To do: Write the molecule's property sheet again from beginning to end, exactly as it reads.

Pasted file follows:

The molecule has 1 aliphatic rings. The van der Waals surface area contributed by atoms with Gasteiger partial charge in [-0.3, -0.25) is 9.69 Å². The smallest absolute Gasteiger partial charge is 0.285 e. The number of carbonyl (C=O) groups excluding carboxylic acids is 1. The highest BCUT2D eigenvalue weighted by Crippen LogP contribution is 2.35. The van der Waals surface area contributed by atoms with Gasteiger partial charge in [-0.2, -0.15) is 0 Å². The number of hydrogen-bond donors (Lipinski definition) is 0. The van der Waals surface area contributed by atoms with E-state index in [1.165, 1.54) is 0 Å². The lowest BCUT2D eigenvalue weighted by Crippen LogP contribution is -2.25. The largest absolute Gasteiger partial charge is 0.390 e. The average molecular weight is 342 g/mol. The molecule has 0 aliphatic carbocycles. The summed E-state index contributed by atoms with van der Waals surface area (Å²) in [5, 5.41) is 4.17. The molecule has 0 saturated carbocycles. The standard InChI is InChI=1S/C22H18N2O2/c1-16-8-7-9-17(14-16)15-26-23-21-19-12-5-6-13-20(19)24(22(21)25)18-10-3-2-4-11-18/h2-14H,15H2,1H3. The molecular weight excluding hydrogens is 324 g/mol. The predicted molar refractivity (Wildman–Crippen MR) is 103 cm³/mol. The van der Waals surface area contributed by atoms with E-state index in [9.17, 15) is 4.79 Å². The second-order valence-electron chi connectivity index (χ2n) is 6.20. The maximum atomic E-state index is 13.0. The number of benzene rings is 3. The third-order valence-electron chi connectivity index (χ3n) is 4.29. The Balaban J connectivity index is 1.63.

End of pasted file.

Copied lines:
The molecule has 1 aliphatic rings. The van der Waals surface area contributed by atoms with Gasteiger partial charge in [-0.3, -0.25) is 9.69 Å². The smallest absolute Gasteiger partial charge is 0.285 e. The number of carbonyl (C=O) groups excluding carboxylic acids is 1. The highest BCUT2D eigenvalue weighted by Crippen LogP contribution is 2.35. The van der Waals surface area contributed by atoms with Gasteiger partial charge in [-0.2, -0.15) is 0 Å². The number of hydrogen-bond donors (Lipinski definition) is 0. The van der Waals surface area contributed by atoms with E-state index in [1.165, 1.54) is 0 Å². The lowest BCUT2D eigenvalue weighted by Crippen LogP contribution is -2.25. The largest absolute Gasteiger partial charge is 0.390 e. The average molecular weight is 342 g/mol. The molecule has 0 aliphatic carbocycles. The summed E-state index contributed by atoms with van der Waals surface area (Å²) in [5, 5.41) is 4.17. The molecule has 0 saturated carbocycles. The standard InChI is InChI=1S/C22H18N2O2/c1-16-8-7-9-17(14-16)15-26-23-21-19-12-5-6-13-20(19)24(22(21)25)18-10-3-2-4-11-18/h2-14H,15H2,1H3. The molecular weight excluding hydrogens is 324 g/mol. The predicted molar refractivity (Wildman–Crippen MR) is 103 cm³/mol. The van der Waals surface area contributed by atoms with E-state index in [9.17, 15) is 4.79 Å². The second-order valence-electron chi connectivity index (χ2n) is 6.20. The maximum atomic E-state index is 13.0. The number of benzene rings is 3. The third-order valence-electron chi connectivity index (χ3n) is 4.29. The Balaban J connectivity index is 1.63.